I love the images of Antarctica!

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  12. I am glad you finally overcame your obstacle and made it up and over. However I think you may have been looking at it with the wrong attitude. You were down on yourself because you could not put your fear aside. Without fear there are no heroes. Most heroes are on an adrenaline high when performing the heroic act and do not even remember most of what went on. You had a lot of time to think, you did not give up, but you did not want commiseration, rather you wanted to be told to get over it and get on with it. Whatever works! I myself am desperately afraid of heights. I have had to climb across a cliff face because there was no other way, I was terrified the whole time, do not remember much, just the terror! Did that make me brave, I think not! Do not live your life thinking there are things you must do because you are afraid of them. It does not diminish you. I am glad you conquered this particular fear as it made you happy, just do not let this set a precident of how you think, or control what you do. Ok, done preaching for today!

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  13. Pingback: My Tall Ship Adventures – Going aloft and overcoming fear | Spoons, Sailing, CRPS and Penguins

  14. Climbing that high on something, man made, it is quite normal to feel fear. It’d be more worrisome if you did not… No sense beating yourself up over it. Remember getting stuck on a climb one time, without a rope. When I finally got up there, tourists on the ground applauded. I was just glad I was still alive. Just sayin’

    “Life is either a daring adventure or nothing. Security does not exist in nature, nor do the children of men as a whole experience it. Avoiding danger is no safer in the long run than exposure.” Helen Keller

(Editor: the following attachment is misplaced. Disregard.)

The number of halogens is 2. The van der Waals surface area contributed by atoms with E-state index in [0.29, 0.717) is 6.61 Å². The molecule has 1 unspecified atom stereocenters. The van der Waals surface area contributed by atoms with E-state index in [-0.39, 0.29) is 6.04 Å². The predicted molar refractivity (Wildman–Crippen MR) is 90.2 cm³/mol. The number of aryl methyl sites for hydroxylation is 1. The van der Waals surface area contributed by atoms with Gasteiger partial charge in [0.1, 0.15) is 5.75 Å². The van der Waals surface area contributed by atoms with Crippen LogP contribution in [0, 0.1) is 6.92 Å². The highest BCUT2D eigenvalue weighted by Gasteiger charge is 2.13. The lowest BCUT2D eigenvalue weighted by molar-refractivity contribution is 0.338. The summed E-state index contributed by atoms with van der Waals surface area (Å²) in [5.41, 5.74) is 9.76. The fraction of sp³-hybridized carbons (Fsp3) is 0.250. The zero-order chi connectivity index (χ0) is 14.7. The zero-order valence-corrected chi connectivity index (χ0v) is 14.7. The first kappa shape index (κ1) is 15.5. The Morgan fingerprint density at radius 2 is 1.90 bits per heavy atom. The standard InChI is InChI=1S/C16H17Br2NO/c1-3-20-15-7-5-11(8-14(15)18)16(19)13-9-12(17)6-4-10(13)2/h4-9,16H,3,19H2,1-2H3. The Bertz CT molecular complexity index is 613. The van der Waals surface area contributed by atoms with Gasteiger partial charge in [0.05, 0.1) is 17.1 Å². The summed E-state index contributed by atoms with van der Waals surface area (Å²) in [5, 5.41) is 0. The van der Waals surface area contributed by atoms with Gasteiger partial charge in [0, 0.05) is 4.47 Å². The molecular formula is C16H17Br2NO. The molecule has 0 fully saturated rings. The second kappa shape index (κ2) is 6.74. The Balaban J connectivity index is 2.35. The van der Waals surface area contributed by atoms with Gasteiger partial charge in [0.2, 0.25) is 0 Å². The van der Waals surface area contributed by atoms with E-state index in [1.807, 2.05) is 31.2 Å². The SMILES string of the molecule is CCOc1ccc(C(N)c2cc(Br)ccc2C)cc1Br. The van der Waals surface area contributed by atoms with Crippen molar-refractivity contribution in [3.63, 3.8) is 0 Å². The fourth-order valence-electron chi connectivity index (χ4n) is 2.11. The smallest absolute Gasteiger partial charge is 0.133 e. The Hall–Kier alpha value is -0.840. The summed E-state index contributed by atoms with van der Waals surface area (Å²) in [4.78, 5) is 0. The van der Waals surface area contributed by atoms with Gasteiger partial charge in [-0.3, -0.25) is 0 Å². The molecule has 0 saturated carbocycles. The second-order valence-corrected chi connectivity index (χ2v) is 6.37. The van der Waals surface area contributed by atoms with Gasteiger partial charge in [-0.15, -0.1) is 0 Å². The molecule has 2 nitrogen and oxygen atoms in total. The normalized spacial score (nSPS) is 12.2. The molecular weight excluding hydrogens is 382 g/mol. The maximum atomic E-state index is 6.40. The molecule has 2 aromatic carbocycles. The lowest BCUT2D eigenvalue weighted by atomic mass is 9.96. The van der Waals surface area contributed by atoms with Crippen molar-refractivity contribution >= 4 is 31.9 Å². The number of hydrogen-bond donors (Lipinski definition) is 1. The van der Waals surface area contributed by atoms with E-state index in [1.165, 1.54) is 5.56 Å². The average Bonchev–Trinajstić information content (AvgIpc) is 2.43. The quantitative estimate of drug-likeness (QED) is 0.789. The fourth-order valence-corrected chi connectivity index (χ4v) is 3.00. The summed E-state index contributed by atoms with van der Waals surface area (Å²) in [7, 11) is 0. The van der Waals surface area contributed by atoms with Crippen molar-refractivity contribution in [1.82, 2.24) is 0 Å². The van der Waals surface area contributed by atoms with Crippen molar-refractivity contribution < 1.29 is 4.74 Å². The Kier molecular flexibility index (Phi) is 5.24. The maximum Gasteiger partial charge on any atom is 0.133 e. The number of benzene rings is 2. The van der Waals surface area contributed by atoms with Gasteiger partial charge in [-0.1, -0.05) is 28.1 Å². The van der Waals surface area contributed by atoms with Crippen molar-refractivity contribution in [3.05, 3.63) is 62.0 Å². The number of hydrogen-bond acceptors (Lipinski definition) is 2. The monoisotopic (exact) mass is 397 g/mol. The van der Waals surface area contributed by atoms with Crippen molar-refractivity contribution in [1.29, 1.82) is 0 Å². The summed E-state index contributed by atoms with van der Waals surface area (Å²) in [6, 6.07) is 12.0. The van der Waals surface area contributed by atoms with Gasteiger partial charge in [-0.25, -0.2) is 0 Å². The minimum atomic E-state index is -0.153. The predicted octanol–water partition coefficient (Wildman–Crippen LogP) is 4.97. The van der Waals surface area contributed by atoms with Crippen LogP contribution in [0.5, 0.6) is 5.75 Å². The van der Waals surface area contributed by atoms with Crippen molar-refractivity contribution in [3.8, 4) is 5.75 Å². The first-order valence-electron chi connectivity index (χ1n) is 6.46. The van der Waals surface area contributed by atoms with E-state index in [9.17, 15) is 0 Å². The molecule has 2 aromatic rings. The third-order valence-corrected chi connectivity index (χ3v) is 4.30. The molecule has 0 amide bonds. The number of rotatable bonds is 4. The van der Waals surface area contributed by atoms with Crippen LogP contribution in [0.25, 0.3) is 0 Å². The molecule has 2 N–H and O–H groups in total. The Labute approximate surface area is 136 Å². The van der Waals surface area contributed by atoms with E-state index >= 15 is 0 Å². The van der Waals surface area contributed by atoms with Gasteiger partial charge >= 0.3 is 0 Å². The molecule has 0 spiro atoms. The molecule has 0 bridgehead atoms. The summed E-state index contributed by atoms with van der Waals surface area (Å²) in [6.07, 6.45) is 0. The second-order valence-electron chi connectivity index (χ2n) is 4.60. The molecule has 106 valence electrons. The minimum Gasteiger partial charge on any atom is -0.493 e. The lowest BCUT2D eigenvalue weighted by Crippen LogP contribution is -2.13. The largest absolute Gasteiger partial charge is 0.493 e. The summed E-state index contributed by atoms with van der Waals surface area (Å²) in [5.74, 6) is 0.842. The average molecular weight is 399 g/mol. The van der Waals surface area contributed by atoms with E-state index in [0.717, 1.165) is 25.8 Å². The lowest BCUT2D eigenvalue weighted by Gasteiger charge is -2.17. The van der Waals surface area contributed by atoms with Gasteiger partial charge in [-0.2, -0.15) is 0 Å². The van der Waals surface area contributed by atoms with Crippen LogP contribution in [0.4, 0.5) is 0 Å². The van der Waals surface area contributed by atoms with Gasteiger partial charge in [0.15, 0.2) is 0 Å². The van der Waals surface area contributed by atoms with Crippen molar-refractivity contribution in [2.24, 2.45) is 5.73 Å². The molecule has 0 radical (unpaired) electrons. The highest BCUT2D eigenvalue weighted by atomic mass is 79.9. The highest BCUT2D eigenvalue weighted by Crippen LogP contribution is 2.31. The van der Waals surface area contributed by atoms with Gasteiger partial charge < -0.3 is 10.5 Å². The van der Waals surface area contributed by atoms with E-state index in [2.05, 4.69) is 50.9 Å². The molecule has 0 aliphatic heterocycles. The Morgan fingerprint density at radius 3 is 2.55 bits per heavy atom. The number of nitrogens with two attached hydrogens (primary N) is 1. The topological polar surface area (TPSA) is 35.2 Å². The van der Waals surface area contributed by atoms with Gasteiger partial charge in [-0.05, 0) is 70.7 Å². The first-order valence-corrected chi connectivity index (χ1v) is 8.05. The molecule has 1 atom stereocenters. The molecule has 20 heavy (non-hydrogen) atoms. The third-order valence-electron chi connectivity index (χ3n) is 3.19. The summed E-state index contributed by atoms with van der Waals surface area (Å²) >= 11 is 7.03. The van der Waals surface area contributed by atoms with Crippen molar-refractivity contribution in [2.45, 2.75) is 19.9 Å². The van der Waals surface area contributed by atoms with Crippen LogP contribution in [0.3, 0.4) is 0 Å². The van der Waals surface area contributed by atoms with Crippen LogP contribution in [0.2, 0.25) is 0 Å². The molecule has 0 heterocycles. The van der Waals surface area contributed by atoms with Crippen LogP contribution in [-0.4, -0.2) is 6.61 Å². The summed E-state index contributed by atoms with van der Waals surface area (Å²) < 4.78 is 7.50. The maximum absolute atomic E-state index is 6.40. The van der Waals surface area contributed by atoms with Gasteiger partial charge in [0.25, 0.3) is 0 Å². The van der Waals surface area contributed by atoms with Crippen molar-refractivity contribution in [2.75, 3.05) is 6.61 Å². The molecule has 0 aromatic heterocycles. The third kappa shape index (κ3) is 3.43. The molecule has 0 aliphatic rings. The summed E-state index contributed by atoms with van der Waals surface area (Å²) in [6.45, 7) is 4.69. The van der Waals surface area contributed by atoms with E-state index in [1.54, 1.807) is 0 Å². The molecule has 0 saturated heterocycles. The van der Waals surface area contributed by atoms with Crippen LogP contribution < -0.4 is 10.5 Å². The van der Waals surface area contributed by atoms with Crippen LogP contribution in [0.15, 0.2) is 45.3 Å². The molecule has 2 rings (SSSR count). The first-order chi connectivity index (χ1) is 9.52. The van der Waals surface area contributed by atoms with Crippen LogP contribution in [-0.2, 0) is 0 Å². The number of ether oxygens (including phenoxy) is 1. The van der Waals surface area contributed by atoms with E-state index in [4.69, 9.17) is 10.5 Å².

It’s just one of those things. They used to climb because they had to on board, now because we want to, more or less. So, it’s normal, besides other things, that your body feels fear. Why climb up there? To enjoy the view. To be ‘brave’. Doesn’t make sense to the body. So you feel fear, more than if you had to climb to survive.

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  15. “Why do we say it’s okay when someone can’t conquer their fears? Why do we immediately default with accepting fear? Is it unhuman to expect greatness?”

    These words really touched my core. It’s exactly the same reaction I would have. I certainly don’t have any answers for you, but I know where the questions come from. Because of your skill in writing, I shared your defeat and your moment of being able to look around you and take in the enormity of your journey that totally overwhelmed the small task you had in front of you. I am glad you made it to the platform, but I am more glad to find out how strong of a woman you are, in that the day before you found a new perspective. That is beautiful and powerful.

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  16. #PiloturBLP I like that the watch comes with an exclusive matt massive brushed steel bracelett in titanium look and a black water repellant leather starp. (strap) Loved reading about your trip too.

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  17. This is AWESOME Lesley! I read the post and did some more research on the Europa…. It has soooo many ties to Greek Mythology and the fact that you were on a ship that is over 100 years old is dope! I am digging this blog the more and more I read. #PiloturBLP

    Liked by 1 person